The master mix obtained was briefly centrifuged to remove any air bubbles and to bring any sample adhering at the walls to the bottom. This reaction mix was put for cDNA synthesis (Eppendorf master cycler nexus gradient, Eppendorf, Germany). The programming used was 25°C for 5 minutes, 45°C for 60 minutes, 70°C for 5 minutes and the reaction was put to end by bringing the reaction at 4°C. The cDNA obtained was diluted by adding 60 μl of nuclease free water and was stored in a -80°C deep freezer.
The cDNA obtained was used as a sample for the determination of expression levels of PPAR γ, IRS-1 and IRS-2 by using Qiagen Thermal Cycler (Rotor-Gene Q 2plex+HRM System, Qiagen, USA) with Maxima SYBR Green/ROX qPCR Master mix (Thermo Scientific, USA). Alpha tubulin was used as an internal control gene.
• The primer sequences for PPAR γ, IRS-1, IRS-2 and alpha Tubulin were as follows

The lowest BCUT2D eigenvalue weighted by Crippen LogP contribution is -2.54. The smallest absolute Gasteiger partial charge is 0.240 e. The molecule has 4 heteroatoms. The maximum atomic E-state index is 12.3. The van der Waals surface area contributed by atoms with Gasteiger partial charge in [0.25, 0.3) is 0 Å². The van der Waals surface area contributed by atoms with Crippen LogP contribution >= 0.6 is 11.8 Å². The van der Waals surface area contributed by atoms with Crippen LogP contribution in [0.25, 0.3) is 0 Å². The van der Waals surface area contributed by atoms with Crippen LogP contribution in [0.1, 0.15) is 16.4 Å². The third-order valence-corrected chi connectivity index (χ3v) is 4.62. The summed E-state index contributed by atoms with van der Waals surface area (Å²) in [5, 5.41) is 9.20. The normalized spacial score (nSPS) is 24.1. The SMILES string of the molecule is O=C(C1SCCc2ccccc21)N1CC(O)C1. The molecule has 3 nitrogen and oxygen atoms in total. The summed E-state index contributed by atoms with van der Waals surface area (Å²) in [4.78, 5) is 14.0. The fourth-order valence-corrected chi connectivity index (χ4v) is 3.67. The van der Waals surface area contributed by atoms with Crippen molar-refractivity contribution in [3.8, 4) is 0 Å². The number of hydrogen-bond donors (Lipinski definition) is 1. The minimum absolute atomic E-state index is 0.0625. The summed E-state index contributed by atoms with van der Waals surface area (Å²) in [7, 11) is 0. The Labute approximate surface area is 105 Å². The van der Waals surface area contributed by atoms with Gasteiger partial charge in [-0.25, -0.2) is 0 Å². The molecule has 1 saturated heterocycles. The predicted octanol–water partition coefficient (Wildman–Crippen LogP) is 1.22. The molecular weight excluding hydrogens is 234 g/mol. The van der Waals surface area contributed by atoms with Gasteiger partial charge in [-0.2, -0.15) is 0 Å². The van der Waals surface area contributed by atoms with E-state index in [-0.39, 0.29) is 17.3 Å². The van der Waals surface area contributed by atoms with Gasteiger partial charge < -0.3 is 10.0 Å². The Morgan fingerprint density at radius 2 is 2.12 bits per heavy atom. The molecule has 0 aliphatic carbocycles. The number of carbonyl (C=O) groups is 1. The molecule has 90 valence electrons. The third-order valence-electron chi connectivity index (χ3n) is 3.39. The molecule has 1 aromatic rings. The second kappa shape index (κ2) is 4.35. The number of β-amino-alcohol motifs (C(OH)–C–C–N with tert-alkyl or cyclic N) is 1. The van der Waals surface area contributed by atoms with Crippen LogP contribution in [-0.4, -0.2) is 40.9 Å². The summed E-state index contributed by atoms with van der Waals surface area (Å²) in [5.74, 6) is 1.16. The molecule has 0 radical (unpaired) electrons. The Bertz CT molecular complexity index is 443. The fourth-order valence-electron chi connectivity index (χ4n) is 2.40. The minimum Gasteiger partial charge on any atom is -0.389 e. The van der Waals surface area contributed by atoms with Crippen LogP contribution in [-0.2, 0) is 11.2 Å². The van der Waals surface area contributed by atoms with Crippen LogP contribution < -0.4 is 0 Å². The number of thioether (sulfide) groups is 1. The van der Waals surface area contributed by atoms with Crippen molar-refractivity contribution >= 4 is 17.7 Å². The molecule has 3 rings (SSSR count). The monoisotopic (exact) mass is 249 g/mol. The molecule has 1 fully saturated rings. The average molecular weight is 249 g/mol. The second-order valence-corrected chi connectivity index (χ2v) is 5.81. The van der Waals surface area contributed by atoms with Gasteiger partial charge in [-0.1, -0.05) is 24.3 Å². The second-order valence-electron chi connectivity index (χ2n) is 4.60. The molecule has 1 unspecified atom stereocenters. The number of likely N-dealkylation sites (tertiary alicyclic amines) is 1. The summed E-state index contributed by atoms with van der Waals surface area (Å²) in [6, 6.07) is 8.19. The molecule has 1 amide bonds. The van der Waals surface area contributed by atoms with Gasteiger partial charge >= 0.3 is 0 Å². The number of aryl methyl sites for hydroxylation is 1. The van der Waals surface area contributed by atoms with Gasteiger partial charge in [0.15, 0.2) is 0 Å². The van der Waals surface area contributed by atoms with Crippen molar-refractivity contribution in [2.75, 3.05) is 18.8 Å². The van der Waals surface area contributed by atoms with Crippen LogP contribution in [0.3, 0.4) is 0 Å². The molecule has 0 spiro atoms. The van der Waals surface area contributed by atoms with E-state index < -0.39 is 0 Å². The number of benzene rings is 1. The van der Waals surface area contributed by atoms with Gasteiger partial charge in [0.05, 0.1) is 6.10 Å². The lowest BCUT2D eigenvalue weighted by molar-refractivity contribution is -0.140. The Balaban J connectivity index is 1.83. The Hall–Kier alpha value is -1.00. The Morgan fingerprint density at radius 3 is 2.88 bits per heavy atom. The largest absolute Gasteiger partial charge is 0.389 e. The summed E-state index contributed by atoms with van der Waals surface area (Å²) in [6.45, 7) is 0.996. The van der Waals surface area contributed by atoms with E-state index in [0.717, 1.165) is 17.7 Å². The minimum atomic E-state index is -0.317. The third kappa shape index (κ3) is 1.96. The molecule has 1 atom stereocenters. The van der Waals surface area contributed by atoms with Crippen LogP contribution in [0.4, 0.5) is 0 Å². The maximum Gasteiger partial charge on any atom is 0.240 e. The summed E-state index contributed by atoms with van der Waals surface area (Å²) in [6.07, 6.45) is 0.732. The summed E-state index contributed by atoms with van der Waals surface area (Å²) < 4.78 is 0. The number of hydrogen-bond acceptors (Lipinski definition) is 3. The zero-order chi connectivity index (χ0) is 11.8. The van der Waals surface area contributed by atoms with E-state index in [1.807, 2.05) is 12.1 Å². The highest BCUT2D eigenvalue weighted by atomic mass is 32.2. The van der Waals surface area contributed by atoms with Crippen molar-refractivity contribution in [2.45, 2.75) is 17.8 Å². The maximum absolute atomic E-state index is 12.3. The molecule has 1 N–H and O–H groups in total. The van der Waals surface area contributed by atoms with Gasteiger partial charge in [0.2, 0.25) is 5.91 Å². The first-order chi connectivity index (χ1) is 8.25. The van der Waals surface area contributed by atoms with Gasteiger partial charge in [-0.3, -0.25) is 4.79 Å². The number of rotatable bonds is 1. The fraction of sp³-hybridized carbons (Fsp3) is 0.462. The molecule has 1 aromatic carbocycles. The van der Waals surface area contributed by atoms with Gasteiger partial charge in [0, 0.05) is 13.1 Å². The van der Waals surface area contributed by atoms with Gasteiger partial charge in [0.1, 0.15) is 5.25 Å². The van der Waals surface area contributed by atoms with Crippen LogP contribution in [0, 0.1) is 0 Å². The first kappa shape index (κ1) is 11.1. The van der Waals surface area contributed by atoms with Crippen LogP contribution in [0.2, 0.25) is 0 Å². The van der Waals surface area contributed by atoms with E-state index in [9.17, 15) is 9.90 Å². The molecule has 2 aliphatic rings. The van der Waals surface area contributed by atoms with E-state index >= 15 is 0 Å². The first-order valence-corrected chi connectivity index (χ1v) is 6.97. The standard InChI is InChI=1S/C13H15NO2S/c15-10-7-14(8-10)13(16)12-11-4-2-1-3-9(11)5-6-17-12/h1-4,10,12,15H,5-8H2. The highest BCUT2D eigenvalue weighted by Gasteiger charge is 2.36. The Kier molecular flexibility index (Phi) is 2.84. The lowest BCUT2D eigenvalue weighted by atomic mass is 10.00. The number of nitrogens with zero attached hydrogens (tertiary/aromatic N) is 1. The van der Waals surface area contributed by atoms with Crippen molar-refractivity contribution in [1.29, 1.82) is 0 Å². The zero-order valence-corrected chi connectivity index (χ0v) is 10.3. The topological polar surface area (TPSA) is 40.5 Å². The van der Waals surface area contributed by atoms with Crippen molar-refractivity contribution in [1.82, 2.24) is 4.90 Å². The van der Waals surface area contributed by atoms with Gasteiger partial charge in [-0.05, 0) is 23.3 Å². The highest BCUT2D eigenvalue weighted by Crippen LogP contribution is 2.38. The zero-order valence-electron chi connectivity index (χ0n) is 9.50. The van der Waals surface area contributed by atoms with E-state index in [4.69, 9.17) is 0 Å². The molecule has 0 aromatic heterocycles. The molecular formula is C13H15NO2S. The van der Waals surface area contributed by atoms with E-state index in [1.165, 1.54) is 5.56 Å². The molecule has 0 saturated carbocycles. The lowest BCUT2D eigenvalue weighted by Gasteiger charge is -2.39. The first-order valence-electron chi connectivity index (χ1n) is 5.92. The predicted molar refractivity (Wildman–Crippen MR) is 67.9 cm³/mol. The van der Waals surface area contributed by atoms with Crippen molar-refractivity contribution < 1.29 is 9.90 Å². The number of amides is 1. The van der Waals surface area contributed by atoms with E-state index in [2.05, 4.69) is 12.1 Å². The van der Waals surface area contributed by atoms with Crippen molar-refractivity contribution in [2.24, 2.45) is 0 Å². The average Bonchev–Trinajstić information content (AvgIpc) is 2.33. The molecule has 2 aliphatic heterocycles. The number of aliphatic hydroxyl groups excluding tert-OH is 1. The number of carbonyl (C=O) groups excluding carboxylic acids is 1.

• PPAR γ Primer sequence- Fwd primer- 5’CCCTGGCAAAGCATTTGTAT 3’, Rev Primer- 5’GGTGATTTGTCTGTTGTCTTTCC 3’
• IRS- 1 Primer sequence- Fwd Primer- 5' TCAACAGCAGTCCCTACCAC- 3', Rev Primer- 5'- GCTGTGATGTCCAGTTACGC- 3'
• IRS- 2 Primer sequence- Fwd Primer- 5’- TCCAGAACGGCCTCAACTAT- 3’, Rev Primer- 5’- AGTGATGGGACAGGAAGTCG- 3’
• Alpha tubulin Primer sequence- Fwd primer- 5’TAGCAGAGATCACCAATGCC 3’, Rev Primer- 5’ GGCAGCAAGCCATGTATTTA 3’
Real time PCR was conducted in a final volume of 20 μl consisting of 10 μl Maxima SYBR Green, 1 μl forward primer (10 mM), 1 μl reverse primer (10 mM), 3 μl cDNA sample and 5 μl nuclease free water. The amplification parameters consisted of an initial activation at 95°C for 5 min followed by 40 cycles of a 3-step PCR (denaturation at 95°C for 15 sec, annealing at 52°C for 30 sec, and extension at 75°C for 30 sec). The PCR products formed was detected simultaneously and shown on the LCD display by measuring the increase in fluorescence caused by the binding of SYBR green dye into the major grooves of double helical DNA. The relative fold change in the mRNA expression levels of PPAR γ, IRS-1, IRS-2 and alpha Tubulin was calculated by the 2−ΔΔCt method as described by Schmittgen et al. . The results were normalized to the mRNA expression level of alpha tubulin.
The statistical analysis was carried out by using analysis of variance (ANOVA) followed by tukeys test.